By Tiffany Pelt - email
LUBBOCK, TX (KCBD) - Lubbock Power and Light finalized its purchase of Xcel Energy's distribution systems Friday morning. The city signed the check for more than $87 million and they'll now have about 21,000 new customers.
The purchase was complete around 10:30 a.m. with Mayor Tom Martin and Councilman Floyd Price officially signing the check turning over Xcel's power lines, meters, and customers to LP&L, but Xcel will continue to provide the energy.
Xcel's President assured customers they'll still be in good hands. "We have had historically, and even today, the lowest or next to lowest rates in the State of Texas very similar, right in line with what the City of Lubbock will have," said Riley Hill, Xcel President and CEO.
The thousands of new customers should look out for two changes. "If you had a specialized service with Xcel Energy, such as bank drafts or balanced budget billing, we need you to contact us so that we can set that service up for with Lubbock Power and Light," said Chris Sims, LP&L Public Information Officer.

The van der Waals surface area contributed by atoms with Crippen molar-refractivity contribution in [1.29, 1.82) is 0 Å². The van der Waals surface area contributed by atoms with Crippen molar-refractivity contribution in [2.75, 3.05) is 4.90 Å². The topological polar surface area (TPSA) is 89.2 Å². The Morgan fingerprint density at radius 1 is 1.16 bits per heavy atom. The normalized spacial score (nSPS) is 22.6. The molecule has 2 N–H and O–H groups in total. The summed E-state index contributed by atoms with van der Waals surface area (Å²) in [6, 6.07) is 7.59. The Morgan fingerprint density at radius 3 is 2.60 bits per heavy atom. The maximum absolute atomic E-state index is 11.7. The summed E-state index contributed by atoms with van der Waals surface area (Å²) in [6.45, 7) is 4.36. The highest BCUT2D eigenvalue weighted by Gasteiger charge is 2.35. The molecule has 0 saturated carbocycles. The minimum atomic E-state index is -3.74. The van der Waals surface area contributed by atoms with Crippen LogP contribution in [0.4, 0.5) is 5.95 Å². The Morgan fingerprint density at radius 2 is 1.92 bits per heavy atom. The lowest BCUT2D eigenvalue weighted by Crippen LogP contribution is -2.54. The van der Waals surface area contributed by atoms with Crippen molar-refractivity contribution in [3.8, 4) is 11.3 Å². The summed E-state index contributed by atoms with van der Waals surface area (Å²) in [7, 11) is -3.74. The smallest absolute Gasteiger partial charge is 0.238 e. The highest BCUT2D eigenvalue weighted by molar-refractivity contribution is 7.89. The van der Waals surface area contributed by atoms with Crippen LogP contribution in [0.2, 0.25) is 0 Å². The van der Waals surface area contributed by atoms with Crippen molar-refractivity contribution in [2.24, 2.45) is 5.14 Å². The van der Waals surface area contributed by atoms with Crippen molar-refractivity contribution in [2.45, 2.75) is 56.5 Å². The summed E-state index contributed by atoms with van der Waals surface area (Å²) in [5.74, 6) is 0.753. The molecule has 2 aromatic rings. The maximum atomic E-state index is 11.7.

New customers might also see two bills if their LP&L water bill is under one name and their Xcel bill was in another. If you get two, you should call LP&L and they can consolidate those bills.
LP&L's customer service number is (806) 775-2509 and is open from 8:00 a.m. - 5:00 p.m. Monday through Friday.
This weekend from sun up to sun down LP&L will be out checking more than 23,000 meters for the news customers to make sure the billing is correct.
LP&L also increased their customer service numbers to accommodate the raise in customers. "We've hired extra people and increased our customer call numbers by 35%," said Sims.
Although Xcel sold its distribution systems to LP&L they'll continue to have offices in Lubbock. Their downtown office however, is now part of Texas Tech for administrative offices.
And one of the main reasons LP&L bought Xcel was to get rid of the dual power lines to become more efficient. "It won't happen tomorrow. It's going to be a long term process, probably a ten to 20 year process because we have many other utilities services that use our power lines," said Sims.
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